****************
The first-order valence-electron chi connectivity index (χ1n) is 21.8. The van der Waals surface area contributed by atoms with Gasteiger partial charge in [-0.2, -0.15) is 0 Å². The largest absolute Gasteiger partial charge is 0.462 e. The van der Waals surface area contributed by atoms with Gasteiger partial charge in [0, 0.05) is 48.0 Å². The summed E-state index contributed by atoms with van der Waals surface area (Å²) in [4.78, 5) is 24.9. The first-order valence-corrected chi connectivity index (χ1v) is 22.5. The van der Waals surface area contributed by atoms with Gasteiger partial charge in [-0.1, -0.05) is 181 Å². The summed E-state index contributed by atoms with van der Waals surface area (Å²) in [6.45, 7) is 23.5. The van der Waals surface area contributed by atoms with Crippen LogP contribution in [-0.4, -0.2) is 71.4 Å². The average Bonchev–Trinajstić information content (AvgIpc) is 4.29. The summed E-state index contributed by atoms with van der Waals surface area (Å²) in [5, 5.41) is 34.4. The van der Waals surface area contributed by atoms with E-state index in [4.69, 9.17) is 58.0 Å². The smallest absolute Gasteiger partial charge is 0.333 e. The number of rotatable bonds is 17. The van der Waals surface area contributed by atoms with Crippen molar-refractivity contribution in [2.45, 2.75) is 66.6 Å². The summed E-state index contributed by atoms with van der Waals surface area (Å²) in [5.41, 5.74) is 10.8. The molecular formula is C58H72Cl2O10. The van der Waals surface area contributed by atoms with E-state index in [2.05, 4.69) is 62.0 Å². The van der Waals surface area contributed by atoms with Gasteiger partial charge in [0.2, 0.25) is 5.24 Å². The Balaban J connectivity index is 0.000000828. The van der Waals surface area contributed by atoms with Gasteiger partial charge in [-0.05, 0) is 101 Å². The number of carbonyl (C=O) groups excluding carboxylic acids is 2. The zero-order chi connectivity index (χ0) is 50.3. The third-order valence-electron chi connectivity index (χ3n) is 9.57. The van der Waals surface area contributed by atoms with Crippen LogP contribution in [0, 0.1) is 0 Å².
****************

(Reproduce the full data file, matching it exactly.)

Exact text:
The first-order valence-electron chi connectivity index (χ1n) is 21.8. The van der Waals surface area contributed by atoms with Gasteiger partial charge in [-0.2, -0.15) is 0 Å². The largest absolute Gasteiger partial charge is 0.462 e. The van der Waals surface area contributed by atoms with Gasteiger partial charge in [0, 0.05) is 48.0 Å². The summed E-state index contributed by atoms with van der Waals surface area (Å²) in [4.78, 5) is 24.9. The first-order valence-corrected chi connectivity index (χ1v) is 22.5. The van der Waals surface area contributed by atoms with Gasteiger partial charge in [-0.1, -0.05) is 181 Å². The summed E-state index contributed by atoms with van der Waals surface area (Å²) in [6.45, 7) is 23.5. The van der Waals surface area contributed by atoms with Crippen LogP contribution in [-0.4, -0.2) is 71.4 Å². The average Bonchev–Trinajstić information content (AvgIpc) is 4.29. The summed E-state index contributed by atoms with van der Waals surface area (Å²) in [5, 5.41) is 34.4. The van der Waals surface area contributed by atoms with E-state index in [4.69, 9.17) is 58.0 Å². The smallest absolute Gasteiger partial charge is 0.333 e. The number of rotatable bonds is 17. The van der Waals surface area contributed by atoms with Crippen molar-refractivity contribution in [2.45, 2.75) is 66.6 Å². The summed E-state index contributed by atoms with van der Waals surface area (Å²) in [5.41, 5.74) is 10.8. The molecular formula is C58H72Cl2O10. The van der Waals surface area contributed by atoms with E-state index in [2.05, 4.69) is 62.0 Å². The van der Waals surface area contributed by atoms with Gasteiger partial charge in [0.2, 0.25) is 5.24 Å². The Balaban J connectivity index is 0.000000828. The van der Waals surface area contributed by atoms with Gasteiger partial charge in [-0.05, 0) is 101 Å². The number of carbonyl (C=O) groups excluding carboxylic acids is 2. The zero-order chi connectivity index (χ0) is 50.3. The third-order valence-electron chi connectivity index (χ3n) is 9.57. The van der Waals surface area contributed by atoms with Crippen LogP contribution in [0, 0.1) is 0 Å².